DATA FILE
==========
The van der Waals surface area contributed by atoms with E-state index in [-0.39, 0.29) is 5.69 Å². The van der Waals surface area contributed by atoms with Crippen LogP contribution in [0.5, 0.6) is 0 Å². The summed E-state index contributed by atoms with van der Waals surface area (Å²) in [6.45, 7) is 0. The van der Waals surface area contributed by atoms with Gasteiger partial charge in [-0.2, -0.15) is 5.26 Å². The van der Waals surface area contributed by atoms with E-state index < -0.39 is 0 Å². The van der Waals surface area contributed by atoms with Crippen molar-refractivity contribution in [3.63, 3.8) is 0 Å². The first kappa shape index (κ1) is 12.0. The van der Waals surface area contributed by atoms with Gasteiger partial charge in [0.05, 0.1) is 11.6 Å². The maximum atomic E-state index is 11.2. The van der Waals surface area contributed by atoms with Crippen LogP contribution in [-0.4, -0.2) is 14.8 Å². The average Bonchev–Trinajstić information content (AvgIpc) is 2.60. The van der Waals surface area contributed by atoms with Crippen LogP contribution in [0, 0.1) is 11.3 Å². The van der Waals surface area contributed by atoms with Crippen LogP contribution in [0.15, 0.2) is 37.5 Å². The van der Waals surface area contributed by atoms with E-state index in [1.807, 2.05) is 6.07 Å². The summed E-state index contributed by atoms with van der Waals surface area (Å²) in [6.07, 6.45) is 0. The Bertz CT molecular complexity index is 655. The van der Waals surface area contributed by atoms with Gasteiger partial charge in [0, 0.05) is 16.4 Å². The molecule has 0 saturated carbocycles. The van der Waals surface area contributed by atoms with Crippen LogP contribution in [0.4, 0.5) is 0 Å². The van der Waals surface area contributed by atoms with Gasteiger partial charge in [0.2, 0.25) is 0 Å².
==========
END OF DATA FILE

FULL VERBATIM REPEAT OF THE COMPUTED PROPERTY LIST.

The van der Waals surface area contributed by atoms with E-state index in [-0.39, 0.29) is 5.69 Å². The van der Waals surface area contributed by atoms with Crippen LogP contribution in [0.5, 0.6) is 0 Å². The summed E-state index contributed by atoms with van der Waals surface area (Å²) in [6.45, 7) is 0. The van der Waals surface area contributed by atoms with Gasteiger partial charge in [-0.2, -0.15) is 5.26 Å². The van der Waals surface area contributed by atoms with E-state index < -0.39 is 0 Å². The van der Waals surface area contributed by atoms with Crippen molar-refractivity contribution in [3.63, 3.8) is 0 Å². The first kappa shape index (κ1) is 12.0. The van der Waals surface area contributed by atoms with Gasteiger partial charge in [0.05, 0.1) is 11.6 Å². The maximum atomic E-state index is 11.2. The van der Waals surface area contributed by atoms with Crippen LogP contribution in [-0.4, -0.2) is 14.8 Å². The average Bonchev–Trinajstić information content (AvgIpc) is 2.60. The van der Waals surface area contributed by atoms with Crippen LogP contribution in [0, 0.1) is 11.3 Å². The van der Waals surface area contributed by atoms with Crippen LogP contribution in [0.15, 0.2) is 37.5 Å². The van der Waals surface area contributed by atoms with E-state index in [1.807, 2.05) is 6.07 Å². The summed E-state index contributed by atoms with van der Waals surface area (Å²) in [6.07, 6.45) is 0. The Bertz CT molecular complexity index is 655. The van der Waals surface area contributed by atoms with Gasteiger partial charge in [0, 0.05) is 16.4 Å². The molecule has 0 saturated carbocycles. The van der Waals surface area contributed by atoms with Crippen LogP contribution in [0.4, 0.5) is 0 Å². The van der Waals surface area contributed by atoms with Gasteiger partial charge in [0.2, 0.25) is 0 Å².